Smart Positioning At Takeoff Creates Better Surfing
Many surfers could improve their performances simply by making better decisions when paddling for waves and at takeoff. Positioning themselves where a wave initially breaks is the first step in a well-surfed wave. Understanding that there are different takeoff options is also important so that the surfer can challenge themselves by positioning as deep as possible and still perform a quality first manoeuvre of a ride.
Surfers can position themselves at takeoff in a number of ways:
Shoulder takeoffs are where surfers takeoff on the side of where a wave initially breaks. It usually results in a flat and less committed first manoeuvre, unless….. the surfer fades back on takeoff to create a deeper entry into their first manoeuvre.
Surfers can takeoff on the peak, or from where a wave initially breaks. Taking-off on the peak usually allows the surfer to perform a quality first manoeuvre.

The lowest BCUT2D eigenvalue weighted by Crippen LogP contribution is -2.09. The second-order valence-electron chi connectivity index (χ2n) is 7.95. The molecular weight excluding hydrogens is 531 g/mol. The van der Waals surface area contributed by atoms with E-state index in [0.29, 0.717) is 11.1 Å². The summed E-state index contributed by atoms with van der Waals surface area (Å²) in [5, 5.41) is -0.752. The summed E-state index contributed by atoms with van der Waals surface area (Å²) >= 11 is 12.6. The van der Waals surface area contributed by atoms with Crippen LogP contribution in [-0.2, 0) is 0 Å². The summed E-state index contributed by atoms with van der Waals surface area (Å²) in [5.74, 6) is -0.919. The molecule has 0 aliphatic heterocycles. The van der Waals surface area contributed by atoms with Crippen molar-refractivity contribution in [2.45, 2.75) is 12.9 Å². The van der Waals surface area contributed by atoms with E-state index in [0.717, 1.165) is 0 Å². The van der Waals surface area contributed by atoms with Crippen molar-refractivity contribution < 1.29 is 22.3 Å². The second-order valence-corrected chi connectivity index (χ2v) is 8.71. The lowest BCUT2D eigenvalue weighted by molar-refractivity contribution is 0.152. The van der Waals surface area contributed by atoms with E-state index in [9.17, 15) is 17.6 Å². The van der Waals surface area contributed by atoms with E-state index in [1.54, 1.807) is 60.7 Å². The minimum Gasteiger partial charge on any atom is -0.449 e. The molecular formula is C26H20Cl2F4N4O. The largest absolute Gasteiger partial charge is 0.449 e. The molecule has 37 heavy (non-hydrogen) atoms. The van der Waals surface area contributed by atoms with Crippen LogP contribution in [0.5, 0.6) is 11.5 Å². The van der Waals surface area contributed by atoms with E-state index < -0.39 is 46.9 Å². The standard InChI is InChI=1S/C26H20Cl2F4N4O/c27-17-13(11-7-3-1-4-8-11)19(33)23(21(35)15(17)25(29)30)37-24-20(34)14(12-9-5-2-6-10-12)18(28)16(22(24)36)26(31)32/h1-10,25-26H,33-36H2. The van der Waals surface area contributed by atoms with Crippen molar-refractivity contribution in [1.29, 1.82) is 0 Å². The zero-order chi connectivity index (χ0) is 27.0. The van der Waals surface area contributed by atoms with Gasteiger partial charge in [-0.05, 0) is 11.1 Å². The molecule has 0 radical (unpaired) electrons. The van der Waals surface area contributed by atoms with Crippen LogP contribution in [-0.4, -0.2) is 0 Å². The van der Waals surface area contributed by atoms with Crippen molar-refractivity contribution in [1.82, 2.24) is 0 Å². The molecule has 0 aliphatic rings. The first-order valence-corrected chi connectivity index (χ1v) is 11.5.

Taking-off behind the peak, or behind the initial section of a wave is the most challenging takeoff option for surfers. This places the surfer in a deep position from which they can perform a critical first manoeuvre. Often surfers will have to drive horizontally across the wave initially to make the section before dropping down to perform a deep set-up bottom turn leading to their 1st manouvre of the ride.
Surfers can also takeoff too-deep which negatively results in them missing the first manoeuvre of the ride because they get caught behind the first section. Although they may eventually get onto the open face, missing the first manoeuvre opportunity of a ride diminishes the value a wave offers a surfer.
Taking-off on a closeout wave is a common problem – especially in crowded surf situations. Closeout takeoffs result in limited manoeuvre opportunities, reducing the enjoyment of the ride.
Sometimes surfers takeoff on a wave too-late. That is they attempt to takeoff under the lip, with the lip breaking on their back as they attempt to drop down the wave face. Although surfers sometimes can make the drop, often when they do, their bottom turn is compromised and a lessor first manoeuvre is displayed.
Surfers should try be trying to takeoff on the peak or behind-the-peak only, and say “no” to all other takeoff options. Becoming decisive in this critical area will enhance the confidence of a surfer and improve all other areas of performance in the process.